Calais Jungle fire
People of Eritrean origin walk amongst shelters at the 'New Jungle' refugee camp in the northern French town of Calais Philippe Huguen/ AFP

More than 7,300 people now live in the so-called Calais Jungle migrant camp near the port of Calais access point to the Channel Tunnel, a new census has revealed.

Migrants, some fleeing war and poverty in the Middle East, Africa and Asia have amassed, in their thousands, on the French coast with the hope of making their way into the UK. But as the migrant crisis in the port continues, French authorities have been carrying out their strongest crackdown on migrants for five years, evicting, arresting, detaining or deporting migrants from France.

The population of the camp has risen above 7,000 for the first time, with the population now totalling 7,307
– according to a new census from L' Auberge des Migrants/ Help Refugees.

The organisation, which builds shelters for the refugees in the camp and carries out monthly censuses in order to keep track of demographics and population shifts within the camp, said this represents a 15% rise month-on-month.

There were 6,123 migrants living in the camp in May – up from 4,946 after the eviction of the southern half of the Jungle in March.

Estimated 10,000 migrants in the Jungle by September

According to the organisation, if the growth rate of nearly 50-people-per-day continues, the camp's population could exceed 10,000 in the next two months.

"We expected the numbers not to increase too dramatically over the past month, as it is so difficult to travel during the holy month of Ramadan. However we are still seeing a persistent pattern of growth, which, if sustained, will amount to a population of over 10,000 come September," Help Refugees co-founder, Josie Naughton, said in a statement.

Calais Jungle camp
Source: L' Auberge des Migrants/ Help Refugees, data correct as at 21 July 2016 IBTimes UK

Naughton said the rise was unexpected, given previous projections that fewer people would travel during the holy month of Ramadan, increased border security between Turkey and the European Union, and repected attempts from both French and British authorities to discourage people from making the journey.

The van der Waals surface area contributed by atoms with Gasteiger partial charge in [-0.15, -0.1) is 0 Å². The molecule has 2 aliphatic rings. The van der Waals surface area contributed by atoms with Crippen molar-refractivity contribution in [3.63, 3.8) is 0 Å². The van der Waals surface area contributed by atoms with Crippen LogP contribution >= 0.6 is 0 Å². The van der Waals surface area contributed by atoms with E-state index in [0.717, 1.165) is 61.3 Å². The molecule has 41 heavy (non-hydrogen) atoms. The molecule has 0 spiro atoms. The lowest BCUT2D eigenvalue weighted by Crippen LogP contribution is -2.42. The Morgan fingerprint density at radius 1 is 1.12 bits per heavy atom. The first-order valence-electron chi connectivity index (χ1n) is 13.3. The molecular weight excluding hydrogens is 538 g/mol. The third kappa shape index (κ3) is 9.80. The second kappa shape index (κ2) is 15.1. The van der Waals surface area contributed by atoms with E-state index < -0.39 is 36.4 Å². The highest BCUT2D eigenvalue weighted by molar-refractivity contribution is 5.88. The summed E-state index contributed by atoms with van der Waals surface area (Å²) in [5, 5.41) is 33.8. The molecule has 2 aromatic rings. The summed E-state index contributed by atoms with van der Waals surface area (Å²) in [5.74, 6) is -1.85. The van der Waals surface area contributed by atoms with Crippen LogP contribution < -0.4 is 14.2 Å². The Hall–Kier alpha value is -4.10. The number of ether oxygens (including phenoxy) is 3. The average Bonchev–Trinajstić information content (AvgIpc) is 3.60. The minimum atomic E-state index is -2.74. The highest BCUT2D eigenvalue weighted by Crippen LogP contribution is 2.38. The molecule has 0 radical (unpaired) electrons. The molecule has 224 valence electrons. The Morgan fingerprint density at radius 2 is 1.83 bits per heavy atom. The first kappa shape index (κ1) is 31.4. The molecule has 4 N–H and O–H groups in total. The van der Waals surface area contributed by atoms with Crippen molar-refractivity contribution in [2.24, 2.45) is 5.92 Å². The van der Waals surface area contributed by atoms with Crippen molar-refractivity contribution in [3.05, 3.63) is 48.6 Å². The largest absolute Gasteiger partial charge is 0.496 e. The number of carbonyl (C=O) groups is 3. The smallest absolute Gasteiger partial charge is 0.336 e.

In 2015, France expelled or deported more than 10,500 migrants from its territory, including people seeking asylum from poverty or war that were eligible for refugee status, in a violation of international laws and conventions.

While Calais Mayor Natacha Bouchart has recently threatened migrants with a fresh eviction "as soon as possible", officials raided small shops, kitchens, cafés and hair salons run by asylum seekers in the north zone of the so-called Calais Jungle migrant camp near the port of Calais on 19 July.

Thirteen migrants were arrested and a number of the shops were closed with the prefecture confirming they would soon "be destroyed".

"If the camp is set to be destroyed without adequate alternatives being offered to all residents currently without secured accommodation (many of whom have already been displaced at least once) then this is truly terrible news" Naughton said.

Calais' unaccompanied children
One of the camp's unaccompanied minors, Sardar, is 10 years old. He has travelled from Kunduz in Afghanistan to France and passes time in a caravan at the camp Mary Turner/ Getty Images

80% of minors in the camp are unaccompanied

While the general population grew around 15% over the last month, the number of unaccompanied minors grew by a staggering 32%.

There are now 761 minors in the camp of whom 608 (80%) are unaccompanied by an adult, according to the new census. The youngest child currently in the camp is four months old, and the youngest unaccompanied child is eight years old.

She added: "There are 10,000 children who have reportedly gone missing in Europe so far. Another eviction could add hundreds more to that devastating tally."